I have a very simple MSI that deploys a small number of COM objects. It takes about ten seconds to run and works flawlessly. It was provided by the vendor.
I scheduled a job to push out this simple MSI to about 200 machines. I used a push delivery method that was set to reboot if needed and run from source. The source was a URL hosted by the core server.
I was very surprised to see that more than half of the machines reported a 1619, which I understand means the msi could not be found. I removed the ones that reported No Error and tried again. This time about half succeeded, half failed. I removed the successes, tried again and 2/3 succeeded. I did it again and they all succeeded.
Is this a scalability issue in LDMS 9 SP2? I wouldn't think 200 machines (or, in the second-to-last, about 60) would pose a scale problem, but that seems to be what happened.
It's a URL hosted by IIS on the core server and pointing to a virtual directory on a remote share. The remote share is hosted by a NetApp filer so I tend not to think there would be a scale issue there. It could have something to do with the distance between IIS and the filer, but we have 3ms response times so I've been focusing on IIS. But I would think IIS could handle 200 connections without breaking a sweat.
It may be rights. The filer does not have IIS so there is no way to grant IUSR rights to the box and there are some rather strange issues with IIS, rights, VUNC and using external shares. Why not just point the package to the unc path of the filer? Also look at the sdclient/msi logs on the clients that are succesful and see where they are pulling the patch from.
The virtual directory that was created in IIS uses explicit credentials to log into the remote share. This is the same virtual directory (different subfolder) we use for patching and we haven't had an issue. We originally wanted to use a UNC path but my understanding is that software distribution tasks run under the local system account and therefore would be unable to access any UNC path except one that was completely open (Everyone=Full is actually not open enough; there's a config change that must be set up as well).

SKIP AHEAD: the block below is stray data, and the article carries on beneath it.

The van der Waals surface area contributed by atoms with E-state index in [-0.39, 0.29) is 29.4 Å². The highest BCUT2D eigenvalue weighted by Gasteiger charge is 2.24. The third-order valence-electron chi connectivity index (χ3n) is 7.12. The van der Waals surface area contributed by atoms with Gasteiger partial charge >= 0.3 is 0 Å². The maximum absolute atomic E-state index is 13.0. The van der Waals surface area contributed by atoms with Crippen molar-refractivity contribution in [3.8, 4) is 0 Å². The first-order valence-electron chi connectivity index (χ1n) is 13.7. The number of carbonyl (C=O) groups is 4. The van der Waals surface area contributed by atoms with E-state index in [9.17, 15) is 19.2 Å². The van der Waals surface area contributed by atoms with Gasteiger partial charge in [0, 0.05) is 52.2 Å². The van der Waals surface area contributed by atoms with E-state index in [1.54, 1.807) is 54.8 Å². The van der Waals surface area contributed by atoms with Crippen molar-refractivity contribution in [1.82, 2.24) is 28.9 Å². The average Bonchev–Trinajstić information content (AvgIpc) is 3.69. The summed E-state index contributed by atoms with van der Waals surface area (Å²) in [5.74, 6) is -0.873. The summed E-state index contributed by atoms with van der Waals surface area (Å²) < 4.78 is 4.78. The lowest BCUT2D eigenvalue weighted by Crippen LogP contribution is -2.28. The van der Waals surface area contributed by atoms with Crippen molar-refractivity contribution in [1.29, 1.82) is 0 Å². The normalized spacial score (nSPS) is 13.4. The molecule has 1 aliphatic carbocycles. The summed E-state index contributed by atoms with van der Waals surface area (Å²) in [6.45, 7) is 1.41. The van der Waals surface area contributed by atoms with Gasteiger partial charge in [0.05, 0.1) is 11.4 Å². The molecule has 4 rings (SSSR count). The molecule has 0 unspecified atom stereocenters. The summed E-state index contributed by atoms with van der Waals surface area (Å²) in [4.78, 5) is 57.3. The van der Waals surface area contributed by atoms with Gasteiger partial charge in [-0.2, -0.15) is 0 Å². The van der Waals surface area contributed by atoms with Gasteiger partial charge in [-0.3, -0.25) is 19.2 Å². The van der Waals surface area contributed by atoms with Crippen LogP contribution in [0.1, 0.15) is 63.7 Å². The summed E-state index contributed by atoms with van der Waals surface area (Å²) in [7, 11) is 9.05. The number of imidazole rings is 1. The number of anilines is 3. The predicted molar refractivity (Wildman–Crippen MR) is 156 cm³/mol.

All the clients pointed to the same location. In fact, my own PC failed on the first attempt and succeeded on the second. The local log shows two identical attempts, with the only difference being the result code (1619 the first time, 0 the second). It looks to me like the IIS server was only able to host 40 or so connections at a time, so repetitively repeating the job for failed machines utlimately solved the problem. I just have trouble understanding why the server would flame out after reaching such a low threshold.
The share does not have to be open - just give explicit user/group rights or domain computers read rights. You can also setup preferred server with explicit credentials to the shares. What is the specs of the server? Have you placed any IIS lImits (bandwidth, connection time outs, or limit the number of connections). Do you have any MCPs installed for SP2? I seem to remember some issues with SP2 and flaky downloads.
Why have I never thought of granting Domain Computers rights before?! I could swear that I had read that it just couldn't be done. Serves me right for getting my information from the Internet - Oh, wait...
Anyway, my Run From Source install using LocalSystem succeeded when I pointed the file to a UNC path that I had added that ACE to. Thanks.